I have problems with the following

    Anyone rating ****ell and kid Matthews above Valdes, Henry, Jackson and baker at heavyweight
     
  4. edward morbius

    edward morbius Boxing Addict Full Member

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    I didn't rate Matthews among the top 15 heavyweights, which included Valdes, Henry, and Baker,

    but I think he was a worthy fighter, and hardly the bum the IBC crowd and their media stooges made him out to be.
     
  5. SuzieQ49

    SuzieQ49 Officer Full Member

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    Nice post, If cavvichi had fought a few more world class fighters we could have really figured out how good he actually was
     
  6. SuzieQ49

    SuzieQ49 Officer Full Member

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    I think he was a very good light heavyweight. He beat Irish bob Murphy. I question his ability to take a punch at heavyweight. Losing 3x to don ****ell is a poor result, as is drawing with Freddie Beshore.
     
  7. edward morbius

    edward morbius Boxing Addict Full Member

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    Layne was losing more or less to everyone when Baker got to him.

    Baker handled Valdes and these are his best wins, I think.

    My own reaction was that like most big guys, Baker was relatively stiff, with little torso movement and what appeared to be marginal head movement. He might have been fast "for a big guy" but he really was not fast either of foot or hands. And, whatever his early potential might have been, he wasn't that much of a puncher.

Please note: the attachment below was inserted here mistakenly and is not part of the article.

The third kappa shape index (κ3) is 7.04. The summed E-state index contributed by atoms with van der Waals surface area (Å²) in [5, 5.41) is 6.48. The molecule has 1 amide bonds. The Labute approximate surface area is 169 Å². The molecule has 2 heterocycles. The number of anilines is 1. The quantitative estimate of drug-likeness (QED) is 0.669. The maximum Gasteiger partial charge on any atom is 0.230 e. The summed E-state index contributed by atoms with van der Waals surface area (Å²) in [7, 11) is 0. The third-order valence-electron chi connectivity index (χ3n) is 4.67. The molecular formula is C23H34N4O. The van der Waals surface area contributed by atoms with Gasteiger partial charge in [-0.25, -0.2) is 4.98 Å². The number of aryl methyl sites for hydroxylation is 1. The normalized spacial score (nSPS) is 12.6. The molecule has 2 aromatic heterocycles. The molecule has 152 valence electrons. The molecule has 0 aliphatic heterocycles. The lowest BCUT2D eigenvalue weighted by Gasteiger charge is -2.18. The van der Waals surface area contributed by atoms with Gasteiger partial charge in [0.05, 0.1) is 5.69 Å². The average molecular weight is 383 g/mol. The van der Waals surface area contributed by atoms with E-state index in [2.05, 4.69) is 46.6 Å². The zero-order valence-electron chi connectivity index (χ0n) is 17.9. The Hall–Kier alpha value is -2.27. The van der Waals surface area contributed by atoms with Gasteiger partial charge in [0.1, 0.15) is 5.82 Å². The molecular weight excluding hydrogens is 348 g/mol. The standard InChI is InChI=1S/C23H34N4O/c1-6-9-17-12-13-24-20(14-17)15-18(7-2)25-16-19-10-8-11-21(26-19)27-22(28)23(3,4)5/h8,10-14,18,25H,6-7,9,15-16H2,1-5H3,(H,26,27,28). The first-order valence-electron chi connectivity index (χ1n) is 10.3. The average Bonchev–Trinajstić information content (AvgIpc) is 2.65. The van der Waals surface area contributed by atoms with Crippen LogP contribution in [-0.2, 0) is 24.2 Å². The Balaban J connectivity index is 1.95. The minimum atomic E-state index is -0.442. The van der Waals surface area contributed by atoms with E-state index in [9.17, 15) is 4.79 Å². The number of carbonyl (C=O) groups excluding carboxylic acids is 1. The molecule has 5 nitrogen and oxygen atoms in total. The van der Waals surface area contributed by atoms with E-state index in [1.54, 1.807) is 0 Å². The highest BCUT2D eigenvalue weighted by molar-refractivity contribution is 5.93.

Valdes was less skilled, in fact to me not all that skilled at all. He also seemed slow. His advantage over Baker, and why he probably did a bit better against the field even if he couldn't handle Baker, was that he was big and rough, and had a good punch. This kept him in the hunt, even if he pretty consistently lost to the top men.

    I would note that against smaller, but much faster men, Moore, Johnson, and Satterfield,

    Baker and Valdes went 0-6,

    if you add in Henry, it is 0-8,

    with the one upset Valdes over Charles.
     
    Last edited: May 12, 2018
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  8. SuzieQ49

    SuzieQ49 Officer Full Member

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    Disagree on baker. He had fast hands, for any man of any size. So For his size, his hands were very fast.


    Look at this impressive 5 punch combination by baker at 0:20

    Baker kept a high guard, was technically sound, he had skills and he had handspeed. He threw nice combinations at times and mixed up the uppercuts with his hooks and straight punches very well.



    Valdes was slow but he was very strong and powerful. He had an underrated jab


    Watch 0:10-0:17. Throws a crisp long 80” jab. Moves out of range then slides back in with another jab